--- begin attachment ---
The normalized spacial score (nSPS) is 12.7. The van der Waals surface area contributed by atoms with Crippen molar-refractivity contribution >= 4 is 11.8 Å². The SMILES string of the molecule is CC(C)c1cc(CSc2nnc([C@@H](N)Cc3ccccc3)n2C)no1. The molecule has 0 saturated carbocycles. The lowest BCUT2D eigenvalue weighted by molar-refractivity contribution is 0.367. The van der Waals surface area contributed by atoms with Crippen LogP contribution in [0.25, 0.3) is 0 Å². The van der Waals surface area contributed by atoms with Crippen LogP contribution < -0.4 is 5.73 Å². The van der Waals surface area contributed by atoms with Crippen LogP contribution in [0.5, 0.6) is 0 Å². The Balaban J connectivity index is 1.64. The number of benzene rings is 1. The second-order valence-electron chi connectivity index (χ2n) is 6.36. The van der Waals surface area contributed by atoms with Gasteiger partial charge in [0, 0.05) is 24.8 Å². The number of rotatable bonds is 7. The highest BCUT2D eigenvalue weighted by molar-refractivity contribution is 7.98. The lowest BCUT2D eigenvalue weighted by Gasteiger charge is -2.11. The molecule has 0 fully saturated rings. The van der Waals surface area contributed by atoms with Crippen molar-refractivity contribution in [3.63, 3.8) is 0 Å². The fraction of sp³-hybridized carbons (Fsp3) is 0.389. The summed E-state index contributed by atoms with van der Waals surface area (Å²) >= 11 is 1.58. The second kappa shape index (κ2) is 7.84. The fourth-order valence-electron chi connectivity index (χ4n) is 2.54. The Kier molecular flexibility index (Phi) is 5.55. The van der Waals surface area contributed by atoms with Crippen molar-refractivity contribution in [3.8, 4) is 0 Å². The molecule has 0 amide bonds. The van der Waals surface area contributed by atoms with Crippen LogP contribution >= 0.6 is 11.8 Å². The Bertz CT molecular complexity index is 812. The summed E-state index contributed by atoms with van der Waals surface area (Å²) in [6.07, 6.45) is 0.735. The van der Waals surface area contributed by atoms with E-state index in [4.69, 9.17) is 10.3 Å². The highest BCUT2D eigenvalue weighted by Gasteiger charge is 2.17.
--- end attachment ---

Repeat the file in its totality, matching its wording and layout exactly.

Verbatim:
The normalized spacial score (nSPS) is 12.7. The van der Waals surface area contributed by atoms with Crippen molar-refractivity contribution >= 4 is 11.8 Å². The SMILES string of the molecule is CC(C)c1cc(CSc2nnc([C@@H](N)Cc3ccccc3)n2C)no1. The molecule has 0 saturated carbocycles. The lowest BCUT2D eigenvalue weighted by molar-refractivity contribution is 0.367. The van der Waals surface area contributed by atoms with Crippen LogP contribution in [0.25, 0.3) is 0 Å². The van der Waals surface area contributed by atoms with Crippen LogP contribution < -0.4 is 5.73 Å². The van der Waals surface area contributed by atoms with Crippen LogP contribution in [0.5, 0.6) is 0 Å². The Balaban J connectivity index is 1.64. The number of benzene rings is 1. The second-order valence-electron chi connectivity index (χ2n) is 6.36. The van der Waals surface area contributed by atoms with Gasteiger partial charge in [0, 0.05) is 24.8 Å². The number of rotatable bonds is 7. The highest BCUT2D eigenvalue weighted by molar-refractivity contribution is 7.98. The lowest BCUT2D eigenvalue weighted by Gasteiger charge is -2.11. The molecule has 0 fully saturated rings. The van der Waals surface area contributed by atoms with Crippen molar-refractivity contribution in [3.63, 3.8) is 0 Å². The fraction of sp³-hybridized carbons (Fsp3) is 0.389. The summed E-state index contributed by atoms with van der Waals surface area (Å²) >= 11 is 1.58. The second kappa shape index (κ2) is 7.84. The fourth-order valence-electron chi connectivity index (χ4n) is 2.54. The Kier molecular flexibility index (Phi) is 5.55. The van der Waals surface area contributed by atoms with Crippen molar-refractivity contribution in [3.8, 4) is 0 Å². The molecule has 0 amide bonds. The van der Waals surface area contributed by atoms with Crippen LogP contribution >= 0.6 is 11.8 Å². The Bertz CT molecular complexity index is 812. The summed E-state index contributed by atoms with van der Waals surface area (Å²) in [6.07, 6.45) is 0.735. The van der Waals surface area contributed by atoms with E-state index in [4.69, 9.17) is 10.3 Å². The highest BCUT2D eigenvalue weighted by Gasteiger charge is 2.17.